Strengthening the Mother-Daughter Bond, Part 2
My daughter Alexandra Kondos shares her perspective on how Callister's birth has strengthened our relationship.
Several months ago I wrote a blog about how my relationship with my daughter changed after she became a mother. This week, my daughter, Alexandra Kondos, has written about how she feels our relationship has changed since her son was born six months ago. We’ve always been close, but now I feel like she “gets me” in a way she never did before, and our mother-daughter bond has become even closer. Here is her perspective on our evolving mother-daughter relationship.
When I decided to have a child, I anticipated needing my mom for questions about teething and sleep schedules and ear aches. I expected to call her in the middle of the night and ask for tips and tricks on how to get a baby to sleep or how to handle colic. I didn’t realize how much I’d need her to talk to when I put away his newborn clothes and cried looking at the tiny socks and onesies he had outgrown, or to empathize with me when news stories and even plot-lines in fiction pierced my tender mom heart in a new way, or to reassure me to always trust my fierce new instincts even if I don’t understand them. I read countless articles and heard all the comments about how becoming a mother would change my relationship with my partner and even my pets, but no one prepared me for how it would change my relationship with my mom.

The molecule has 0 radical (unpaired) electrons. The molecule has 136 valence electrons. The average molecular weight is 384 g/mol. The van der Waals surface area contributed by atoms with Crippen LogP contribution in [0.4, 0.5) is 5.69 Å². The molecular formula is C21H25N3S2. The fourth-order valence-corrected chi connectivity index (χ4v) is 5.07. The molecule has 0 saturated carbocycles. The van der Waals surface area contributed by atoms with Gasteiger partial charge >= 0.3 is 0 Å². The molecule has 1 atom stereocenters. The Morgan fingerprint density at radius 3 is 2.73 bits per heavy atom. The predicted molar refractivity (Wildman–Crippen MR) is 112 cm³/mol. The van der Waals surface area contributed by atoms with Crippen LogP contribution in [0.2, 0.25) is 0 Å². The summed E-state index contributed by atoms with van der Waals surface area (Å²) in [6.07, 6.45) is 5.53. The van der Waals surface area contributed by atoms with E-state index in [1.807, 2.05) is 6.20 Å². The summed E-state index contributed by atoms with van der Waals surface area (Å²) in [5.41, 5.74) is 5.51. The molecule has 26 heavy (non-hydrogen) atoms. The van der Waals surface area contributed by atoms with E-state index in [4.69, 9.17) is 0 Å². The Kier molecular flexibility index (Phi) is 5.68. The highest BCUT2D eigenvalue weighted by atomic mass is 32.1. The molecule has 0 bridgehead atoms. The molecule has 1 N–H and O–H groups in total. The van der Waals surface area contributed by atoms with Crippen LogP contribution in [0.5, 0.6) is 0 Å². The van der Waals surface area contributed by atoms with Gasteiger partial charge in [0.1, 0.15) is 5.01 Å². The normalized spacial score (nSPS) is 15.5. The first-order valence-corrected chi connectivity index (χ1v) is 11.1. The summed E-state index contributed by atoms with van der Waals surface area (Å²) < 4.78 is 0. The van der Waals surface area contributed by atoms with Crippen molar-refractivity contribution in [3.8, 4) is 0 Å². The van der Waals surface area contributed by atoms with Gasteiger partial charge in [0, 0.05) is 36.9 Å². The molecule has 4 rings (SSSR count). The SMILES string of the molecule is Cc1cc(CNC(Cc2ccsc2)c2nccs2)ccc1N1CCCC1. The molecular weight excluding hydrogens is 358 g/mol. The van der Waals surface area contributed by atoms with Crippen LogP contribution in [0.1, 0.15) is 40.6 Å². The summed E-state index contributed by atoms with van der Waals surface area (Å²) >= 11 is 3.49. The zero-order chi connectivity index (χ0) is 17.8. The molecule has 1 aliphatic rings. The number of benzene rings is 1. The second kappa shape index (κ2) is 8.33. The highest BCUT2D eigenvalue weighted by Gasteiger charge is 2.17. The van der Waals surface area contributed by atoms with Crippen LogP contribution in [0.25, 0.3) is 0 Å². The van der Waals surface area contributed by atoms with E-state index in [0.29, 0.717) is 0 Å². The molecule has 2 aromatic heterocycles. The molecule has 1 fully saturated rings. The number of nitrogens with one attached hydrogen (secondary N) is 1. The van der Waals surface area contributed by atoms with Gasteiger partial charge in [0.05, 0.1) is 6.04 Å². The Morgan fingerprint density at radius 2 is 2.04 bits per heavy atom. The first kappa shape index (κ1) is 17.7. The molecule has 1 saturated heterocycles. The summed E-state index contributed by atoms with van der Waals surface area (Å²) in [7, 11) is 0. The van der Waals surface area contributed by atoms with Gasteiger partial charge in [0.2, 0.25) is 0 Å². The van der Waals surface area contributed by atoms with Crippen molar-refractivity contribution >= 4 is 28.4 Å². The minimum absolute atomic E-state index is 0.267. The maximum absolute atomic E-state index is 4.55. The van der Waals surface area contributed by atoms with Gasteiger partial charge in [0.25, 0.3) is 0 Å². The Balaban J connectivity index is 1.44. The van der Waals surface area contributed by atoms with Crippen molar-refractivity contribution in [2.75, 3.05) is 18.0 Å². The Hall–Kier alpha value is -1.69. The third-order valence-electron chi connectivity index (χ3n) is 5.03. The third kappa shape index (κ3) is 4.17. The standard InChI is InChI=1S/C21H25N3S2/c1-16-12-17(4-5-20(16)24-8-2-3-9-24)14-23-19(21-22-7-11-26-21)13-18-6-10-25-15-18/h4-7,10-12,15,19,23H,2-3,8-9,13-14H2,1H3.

It isn’t that I previously had no concept of my mom outside of her identity as a mother. During my childhood she attended graduate school, she held a variety of jobs, she divorced and she remarried. I’ve never struggled to see her as a person, but I never would have been able to grasp the way motherhood refuses to stay in its own compartment and instead reaches its tendrils into all the other parts of your life. I had been reading the actions of her character for nearly 3 decades and suddenly I was made privy to her motivation.
We always teased my mom for how much she would worry over us. We always arrived at our destinations safely, and while we tried to respect it, we didn’t understand the constant request for ‘Call me when you get there’ messages. She once called the police when I got lost on a hike with a friend- when I was in my 20’s. And now suddenly I need her to text me just to tell me my son is safe and doing well at her house at 2 p.m. on a Thursday when I’m at work and she’s watching him. I read every silly article with clickbait titles like ‘Top 10 Baby Choking Hazards’ and ‘You Won’t Believe What Sent These Kids to the Hospital.’ We both read the news stories about tragedies that have befallen children, and she is the only one who indulges me in my irrational worries. And now I know why: no matter how grown up your babies are, your heart will always need that message to let you know that they have arrived safely.
Growing up, I always identified more with my father. I looked like him, I had his sense of humor, and I pursued a career path in medicine as he had. My sister was like my mom, I was like my dad. Friends saw it, strangers saw it, and none of us contested it. This season of my life has brought to light the traits that I share with her, and I have happily embraced this side of myself. I am standing at the precipice of first days of school and first birthdays and heartbreaks and sleepovers, and I am so thankful I will have her there for support and commiseration. As I raise my son I’m excited to see how my relationship with my mother continues to grow as well.